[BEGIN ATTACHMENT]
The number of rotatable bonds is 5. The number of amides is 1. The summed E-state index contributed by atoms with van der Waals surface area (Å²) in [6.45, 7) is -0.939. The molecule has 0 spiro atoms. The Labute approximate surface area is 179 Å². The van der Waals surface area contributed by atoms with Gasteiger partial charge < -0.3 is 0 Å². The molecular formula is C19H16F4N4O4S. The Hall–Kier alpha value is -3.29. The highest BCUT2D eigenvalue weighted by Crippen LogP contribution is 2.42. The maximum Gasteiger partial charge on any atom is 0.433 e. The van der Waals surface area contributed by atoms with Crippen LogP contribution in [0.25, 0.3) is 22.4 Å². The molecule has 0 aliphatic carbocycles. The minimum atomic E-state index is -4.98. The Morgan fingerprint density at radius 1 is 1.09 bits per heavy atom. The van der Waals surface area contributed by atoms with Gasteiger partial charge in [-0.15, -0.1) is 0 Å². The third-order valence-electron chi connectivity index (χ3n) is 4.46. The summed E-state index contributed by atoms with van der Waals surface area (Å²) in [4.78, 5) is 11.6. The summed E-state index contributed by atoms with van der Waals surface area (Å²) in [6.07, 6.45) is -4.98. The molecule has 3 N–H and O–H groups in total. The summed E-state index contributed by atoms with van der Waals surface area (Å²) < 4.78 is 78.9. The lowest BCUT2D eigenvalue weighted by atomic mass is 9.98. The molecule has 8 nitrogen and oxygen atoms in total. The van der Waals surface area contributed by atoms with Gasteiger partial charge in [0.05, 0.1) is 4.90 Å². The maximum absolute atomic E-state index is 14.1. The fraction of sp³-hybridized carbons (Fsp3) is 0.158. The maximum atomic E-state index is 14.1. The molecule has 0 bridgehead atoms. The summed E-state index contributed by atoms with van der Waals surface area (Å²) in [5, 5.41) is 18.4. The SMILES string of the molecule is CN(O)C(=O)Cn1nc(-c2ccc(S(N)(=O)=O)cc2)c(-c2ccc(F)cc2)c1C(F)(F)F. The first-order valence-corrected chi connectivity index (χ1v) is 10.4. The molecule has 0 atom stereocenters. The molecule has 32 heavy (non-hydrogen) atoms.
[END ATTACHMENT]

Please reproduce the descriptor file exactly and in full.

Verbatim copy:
The number of rotatable bonds is 5. The number of amides is 1. The summed E-state index contributed by atoms with van der Waals surface area (Å²) in [6.45, 7) is -0.939. The molecule has 0 spiro atoms. The Labute approximate surface area is 179 Å². The van der Waals surface area contributed by atoms with Gasteiger partial charge < -0.3 is 0 Å². The molecular formula is C19H16F4N4O4S. The Hall–Kier alpha value is -3.29. The highest BCUT2D eigenvalue weighted by Crippen LogP contribution is 2.42. The maximum Gasteiger partial charge on any atom is 0.433 e. The van der Waals surface area contributed by atoms with Crippen LogP contribution in [0.25, 0.3) is 22.4 Å². The molecule has 0 aliphatic carbocycles. The minimum atomic E-state index is -4.98. The Morgan fingerprint density at radius 1 is 1.09 bits per heavy atom. The van der Waals surface area contributed by atoms with Gasteiger partial charge in [-0.15, -0.1) is 0 Å². The third-order valence-electron chi connectivity index (χ3n) is 4.46. The summed E-state index contributed by atoms with van der Waals surface area (Å²) in [4.78, 5) is 11.6. The summed E-state index contributed by atoms with van der Waals surface area (Å²) in [6.07, 6.45) is -4.98. The molecule has 3 N–H and O–H groups in total. The summed E-state index contributed by atoms with van der Waals surface area (Å²) < 4.78 is 78.9. The lowest BCUT2D eigenvalue weighted by atomic mass is 9.98. The molecule has 8 nitrogen and oxygen atoms in total. The van der Waals surface area contributed by atoms with Gasteiger partial charge in [0.05, 0.1) is 4.90 Å². The maximum absolute atomic E-state index is 14.1. The fraction of sp³-hybridized carbons (Fsp3) is 0.158. The maximum atomic E-state index is 14.1. The molecule has 0 bridgehead atoms. The summed E-state index contributed by atoms with van der Waals surface area (Å²) in [5, 5.41) is 18.4. The SMILES string of the molecule is CN(O)C(=O)Cn1nc(-c2ccc(S(N)(=O)=O)cc2)c(-c2ccc(F)cc2)c1C(F)(F)F. The first-order valence-corrected chi connectivity index (χ1v) is 10.4. The molecule has 0 atom stereocenters. The molecule has 32 heavy (non-hydrogen) atoms.